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Do It Yourself Build a Shed – Using a Telescoping Plank for Roofing

In this video, I’m unboxing, setting up, and using a Telescoping Plank and trestles for roofing my shed. I’m using my Little Giant Ladders as trestles to hold the Vevor Telescoping Plank. The roof of my shed is 218 inches wide and I need something economical and functionally safe. I need to be able to safely work along the width of the shed by walking along the plank. The plank, which is a Vevor Telescoping Plank, will also serve as a staging area for tools and materials that are needed to work on the roof.

Vevor Telescoping Plank Specifications

The vevor plank can be extended from 9 feet to 15 feet and holds 440 pounds. It features two wing bolts for securing the plank so it doesn’t slide. It is constructed of lightweight aluminum tubing and appears to be constructed very well.

Ladder Safety

I have two Little Giant Ladders that I have set up in A-Frame configurations as trestles facing each other. I’ll use these ladders to hold the Vevor Telescoping Plank on a rung of each ladder. I also use ratchet straps to tie off each ladder around the rafters. I do this so that the ladder will not fall away from the shed as I’m working on the plank or going up and down the ladder. Although I do not mention this in the voiceover at the beginning of the video, ladder stability is very important. You’ll see me moving scrap pieces of OSB under specific legs of the ladders since the ground is very uneven in these spots.

Once the ladders were in place I was able to pick up and place the plank to span the maximum safe distance between the ladders. After I repositioned the ladders, which is not shown in the video, I had about 8 to 12 inches extended beyond the rung of each ladder. I then clamped two of my Jorgensen E-Z Hold Clamps at each end to act as a stopping point to prevent the plank from slipping off of the ladder rungs.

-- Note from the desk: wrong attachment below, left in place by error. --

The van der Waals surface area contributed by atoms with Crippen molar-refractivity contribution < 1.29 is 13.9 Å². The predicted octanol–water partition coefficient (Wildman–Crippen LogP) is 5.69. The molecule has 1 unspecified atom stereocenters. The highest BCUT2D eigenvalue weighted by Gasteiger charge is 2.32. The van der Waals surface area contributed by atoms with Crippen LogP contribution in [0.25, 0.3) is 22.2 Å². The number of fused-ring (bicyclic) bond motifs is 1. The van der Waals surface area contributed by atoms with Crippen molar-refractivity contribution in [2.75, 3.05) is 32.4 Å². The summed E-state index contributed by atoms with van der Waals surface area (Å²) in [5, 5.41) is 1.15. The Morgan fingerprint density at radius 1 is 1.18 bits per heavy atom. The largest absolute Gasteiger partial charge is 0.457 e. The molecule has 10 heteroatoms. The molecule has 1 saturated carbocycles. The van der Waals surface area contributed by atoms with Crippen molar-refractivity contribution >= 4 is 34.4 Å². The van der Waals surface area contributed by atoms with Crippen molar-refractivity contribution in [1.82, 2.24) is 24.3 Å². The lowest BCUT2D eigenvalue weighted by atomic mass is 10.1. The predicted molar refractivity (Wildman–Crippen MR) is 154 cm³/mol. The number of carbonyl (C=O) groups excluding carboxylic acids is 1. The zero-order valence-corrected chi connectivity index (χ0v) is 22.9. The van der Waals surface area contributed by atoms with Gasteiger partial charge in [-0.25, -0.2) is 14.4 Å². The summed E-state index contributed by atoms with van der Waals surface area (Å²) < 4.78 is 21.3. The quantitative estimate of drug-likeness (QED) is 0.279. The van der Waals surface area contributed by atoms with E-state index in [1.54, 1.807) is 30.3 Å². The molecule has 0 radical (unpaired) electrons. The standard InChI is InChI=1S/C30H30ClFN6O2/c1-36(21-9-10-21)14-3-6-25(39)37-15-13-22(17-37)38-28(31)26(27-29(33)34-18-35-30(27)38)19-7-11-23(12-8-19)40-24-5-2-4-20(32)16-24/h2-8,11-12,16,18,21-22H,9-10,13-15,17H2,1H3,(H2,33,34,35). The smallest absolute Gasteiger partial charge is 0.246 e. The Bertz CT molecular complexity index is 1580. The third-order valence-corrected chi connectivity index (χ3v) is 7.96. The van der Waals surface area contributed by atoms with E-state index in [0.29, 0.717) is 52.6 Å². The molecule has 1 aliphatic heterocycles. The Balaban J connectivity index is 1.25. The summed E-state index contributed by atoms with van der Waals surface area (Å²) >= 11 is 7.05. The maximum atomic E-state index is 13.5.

Climbing up to the Plank

As you can see, I’m slightly awkwardly climbing up onto the plank. I have since climbed up and down this ladder and plank over fifty times. I learned a technique for the order of stepping on the ladder rungs as I was climbing up and approaching the plank. If I were to have my left foot at the last rung before the plank then I could sing my right foot onto the plank and step onto it. I became very good at this technique and it reminded me of how limber and nimble I was as a youngster freely climbing anything. I was even able to use the taller Little Giant Ladder to climb up onto the roof. It was very convenient with its height that extended beyond the lower roof line of the shed.

Down the Rabbit Hole

I watched several programs by OSHA on ladder safety, roof safety, and climbing safety. And, I also consulted my cousin at Innovative Builders to get some ideas. I was very aware of my surroundings, particularly where I placed things on the plank and the roof. One of the lessons I learned while watching the OSHA videos is that pneumatic hoses are a significant tripping and slipping hazard. I was constantly moving my pneumatic nailer with me so that the hose was always ahead of me and not behind me. Even with the shingles that I staged on the plank and the roof, I made sure that they were positioned out of my path of walking.

My Vevor Telescoping Plank Review

It might be clear by now that I’m a fan of this plank. I weigh over 300 pounds, which falls within the 440-pound weight rating of the Vevor Telescoping Plank. I was able to stage an 80-pound bundle of shingles on the plank from the ground. Then I was able to climb up onto the plank at the same time for a combined weight of nearly 400 pounds between me and the bundle of shingles.

One important note is that I did not feel comfortable walking along the plank facing the ladders. Instead, I shimmied along the plank while facing the roof. I would slide my left foot to the left followed by my right foot and so on. Or, I would do the opposite to go the other direction. I felt that I needed to have my foot span multiple tubes to feel comfortable.

And lastly, I love the Little Giant Ladder Systems ladders. These ladders are the last ladders I’ll purchase. I feel very confident about these ladders. They are well-constructed and have withstood a lot of my physical abuse.

Products Used in this Video

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Video Credits:
Video Production: U Do It™️ Studios a Division of No Cheese Records® LLC All Rights Reserved.

Do It Yourself Build a Shed Series

To learn more about this series check out the DIY Build a Shed Series here.

Do It Yourself Build a Shed Series

DIY Build a Shed Series

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